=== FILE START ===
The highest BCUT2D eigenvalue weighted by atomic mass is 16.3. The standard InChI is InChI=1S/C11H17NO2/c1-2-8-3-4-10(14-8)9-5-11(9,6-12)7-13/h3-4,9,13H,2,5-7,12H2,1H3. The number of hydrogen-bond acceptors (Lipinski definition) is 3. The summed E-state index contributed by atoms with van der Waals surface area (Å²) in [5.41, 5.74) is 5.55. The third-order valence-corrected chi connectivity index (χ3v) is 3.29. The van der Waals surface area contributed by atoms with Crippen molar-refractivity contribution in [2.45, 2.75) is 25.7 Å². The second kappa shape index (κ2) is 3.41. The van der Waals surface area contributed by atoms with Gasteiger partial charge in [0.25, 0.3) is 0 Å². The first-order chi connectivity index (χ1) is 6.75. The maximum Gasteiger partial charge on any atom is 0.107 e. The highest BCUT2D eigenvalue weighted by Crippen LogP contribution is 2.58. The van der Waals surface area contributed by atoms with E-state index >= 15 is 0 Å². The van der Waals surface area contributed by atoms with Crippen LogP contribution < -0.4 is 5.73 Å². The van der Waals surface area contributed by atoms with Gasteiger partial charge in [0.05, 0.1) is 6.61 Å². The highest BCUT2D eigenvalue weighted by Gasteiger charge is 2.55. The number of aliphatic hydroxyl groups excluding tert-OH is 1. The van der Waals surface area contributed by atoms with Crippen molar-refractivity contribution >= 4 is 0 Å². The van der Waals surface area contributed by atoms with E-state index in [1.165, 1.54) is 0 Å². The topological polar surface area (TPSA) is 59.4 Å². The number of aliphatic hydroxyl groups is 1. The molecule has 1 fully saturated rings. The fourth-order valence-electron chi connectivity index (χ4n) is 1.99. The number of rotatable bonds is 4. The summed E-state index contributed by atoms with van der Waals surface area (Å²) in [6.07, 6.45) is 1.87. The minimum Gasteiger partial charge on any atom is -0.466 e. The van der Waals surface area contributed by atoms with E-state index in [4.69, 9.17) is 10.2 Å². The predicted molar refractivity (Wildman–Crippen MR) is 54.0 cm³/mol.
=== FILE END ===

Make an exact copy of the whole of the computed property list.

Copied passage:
The highest BCUT2D eigenvalue weighted by atomic mass is 16.3. The standard InChI is InChI=1S/C11H17NO2/c1-2-8-3-4-10(14-8)9-5-11(9,6-12)7-13/h3-4,9,13H,2,5-7,12H2,1H3. The number of hydrogen-bond acceptors (Lipinski definition) is 3. The summed E-state index contributed by atoms with van der Waals surface area (Å²) in [5.41, 5.74) is 5.55. The third-order valence-corrected chi connectivity index (χ3v) is 3.29. The van der Waals surface area contributed by atoms with Crippen molar-refractivity contribution in [2.45, 2.75) is 25.7 Å². The second kappa shape index (κ2) is 3.41. The van der Waals surface area contributed by atoms with Gasteiger partial charge in [0.25, 0.3) is 0 Å². The first-order chi connectivity index (χ1) is 6.75. The maximum Gasteiger partial charge on any atom is 0.107 e. The highest BCUT2D eigenvalue weighted by Crippen LogP contribution is 2.58. The van der Waals surface area contributed by atoms with E-state index >= 15 is 0 Å². The van der Waals surface area contributed by atoms with Crippen LogP contribution < -0.4 is 5.73 Å². The van der Waals surface area contributed by atoms with Gasteiger partial charge in [0.05, 0.1) is 6.61 Å². The highest BCUT2D eigenvalue weighted by Gasteiger charge is 2.55. The number of aliphatic hydroxyl groups excluding tert-OH is 1. The van der Waals surface area contributed by atoms with Crippen molar-refractivity contribution >= 4 is 0 Å². The van der Waals surface area contributed by atoms with E-state index in [1.165, 1.54) is 0 Å². The topological polar surface area (TPSA) is 59.4 Å². The number of aliphatic hydroxyl groups is 1. The molecule has 1 fully saturated rings. The fourth-order valence-electron chi connectivity index (χ4n) is 1.99. The number of rotatable bonds is 4. The summed E-state index contributed by atoms with van der Waals surface area (Å²) in [6.07, 6.45) is 1.87. The minimum Gasteiger partial charge on any atom is -0.466 e. The van der Waals surface area contributed by atoms with E-state index in [4.69, 9.17) is 10.2 Å². The predicted molar refractivity (Wildman–Crippen MR) is 54.0 cm³/mol.